Wells can only ditch growth cap with Fed board vote: Powell
The Federal Reserve Board of Governors will hold a vote on whether to lift the growth cap that it imposed on Wells Fargo earlier this year, according to Jerome Powell, the central bank's chairman.
The move has been encouraged by Sen. Elizabeth Warren, D-Mass., and Powell had earlier said he supported it.
In a May 10 letter to Warren, Powell noted that the enforcement action taken against Wells in February imposed a growth cap on the firm and required management to submit a risk management and operational risk plan to the San Francisco Fed and the Fed Board’s director of supervision for review. Initially, Powell said, the enforcement action required only staff-level concurrence with the bank’s plan to change its processes and verification that those changes had been made for the cap to be lifted.
“After further consideration, the decision about terminating the asset growth restriction will be made by a vote of the Board of Governors,” Powell said in the letter. “As the terms of the order make clear, the firm must first make significant progress in remedying its oversight and compliance and operational risk management deficiencies before relief from the asset growth restriction would be forthcoming.”
Warren trumpeted the decision in a statement, saying that she was "glad" the board would vote on whether to lift Wells' growth cap and that the Fed should "strictly enforce its order and show Wells Fargo that it means business."
The February enforcement action came in response to concerns about what former Fed Chair Janet Yellen called the bank's “pervasive and persistent misconduct" related to its cross-selling scandal along with its home and auto insurance misdeeds.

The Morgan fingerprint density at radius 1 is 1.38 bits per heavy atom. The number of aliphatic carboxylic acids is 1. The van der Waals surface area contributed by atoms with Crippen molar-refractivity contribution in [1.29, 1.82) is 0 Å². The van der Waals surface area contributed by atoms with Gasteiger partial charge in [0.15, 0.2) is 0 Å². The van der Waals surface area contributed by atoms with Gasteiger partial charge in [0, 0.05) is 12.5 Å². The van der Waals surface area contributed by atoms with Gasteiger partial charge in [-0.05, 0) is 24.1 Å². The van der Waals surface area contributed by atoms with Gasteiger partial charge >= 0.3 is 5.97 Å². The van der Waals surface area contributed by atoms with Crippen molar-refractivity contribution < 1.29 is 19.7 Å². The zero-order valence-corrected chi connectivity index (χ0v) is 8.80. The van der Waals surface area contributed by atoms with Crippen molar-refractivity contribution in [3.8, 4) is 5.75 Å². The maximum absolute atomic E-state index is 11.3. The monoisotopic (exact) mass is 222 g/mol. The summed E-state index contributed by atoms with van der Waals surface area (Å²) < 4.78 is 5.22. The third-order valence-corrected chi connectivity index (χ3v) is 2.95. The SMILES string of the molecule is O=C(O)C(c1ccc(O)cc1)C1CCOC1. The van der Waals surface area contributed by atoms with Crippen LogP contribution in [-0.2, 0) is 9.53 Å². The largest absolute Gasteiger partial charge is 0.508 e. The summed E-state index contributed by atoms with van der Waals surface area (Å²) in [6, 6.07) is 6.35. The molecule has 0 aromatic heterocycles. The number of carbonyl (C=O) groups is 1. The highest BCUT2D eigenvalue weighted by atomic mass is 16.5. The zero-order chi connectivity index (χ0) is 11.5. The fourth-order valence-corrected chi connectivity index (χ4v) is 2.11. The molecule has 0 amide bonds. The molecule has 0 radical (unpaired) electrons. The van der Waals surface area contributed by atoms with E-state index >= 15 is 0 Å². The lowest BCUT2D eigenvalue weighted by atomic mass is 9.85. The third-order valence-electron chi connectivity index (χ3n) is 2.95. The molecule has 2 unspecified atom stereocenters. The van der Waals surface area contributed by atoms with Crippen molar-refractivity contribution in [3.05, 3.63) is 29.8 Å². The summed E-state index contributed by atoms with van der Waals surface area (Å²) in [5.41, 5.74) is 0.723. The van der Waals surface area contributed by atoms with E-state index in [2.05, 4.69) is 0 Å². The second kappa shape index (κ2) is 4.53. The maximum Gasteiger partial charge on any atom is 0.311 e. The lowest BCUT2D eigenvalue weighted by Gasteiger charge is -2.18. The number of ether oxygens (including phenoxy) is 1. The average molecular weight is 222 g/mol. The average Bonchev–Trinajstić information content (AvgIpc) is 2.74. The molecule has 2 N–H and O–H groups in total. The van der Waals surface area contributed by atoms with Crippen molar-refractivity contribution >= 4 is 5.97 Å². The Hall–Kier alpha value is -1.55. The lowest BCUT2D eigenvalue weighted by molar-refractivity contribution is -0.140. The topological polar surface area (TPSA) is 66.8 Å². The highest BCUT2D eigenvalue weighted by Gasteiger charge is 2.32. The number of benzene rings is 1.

Wells is forbidden from growing beyond its December 2017 asset level of roughly $2 trillion. The bank's CEO Tim Sloan said Thursday that the company anticipated that it would be held under that threshold until “the first part of 2019” — somewhat longer than was initially expected.
The board’s vote on releasing Wells from its enforcement action is not an entirely symbolic move. There are only three members of the Federal Reserve Board of Governors at the moment, and one of them — Vice Chairman for Supervision Randal Quarles — has recused himself from participating in matters related to Wells Fargo because of familial connections with the company. With Quarles recused, Wells could not be released from its enforcement action except through a unanimous decision between Powell and Fed Gov. Lael Brainard.
That dynamic changes, of course, if additional members are added to the board. President Trump has nominated three people to fill vacant seats on the board: Carnegie Mellon economist Marvin Goodfriend, Columbia University economist Richard Clarida and Kansas Banking Commissioner Michelle “Miki” Bowman.
Goodfriend was nominated for a seat in November, but faced a very skeptical panel of Democrats during his confirmation hearing and vocal opposition from Sen. Rand Paul, R-Ky., making his nomination somewhat uncertain. Clarida and Bowman, meanwhile, will testify before the Senate Banking Committee next week.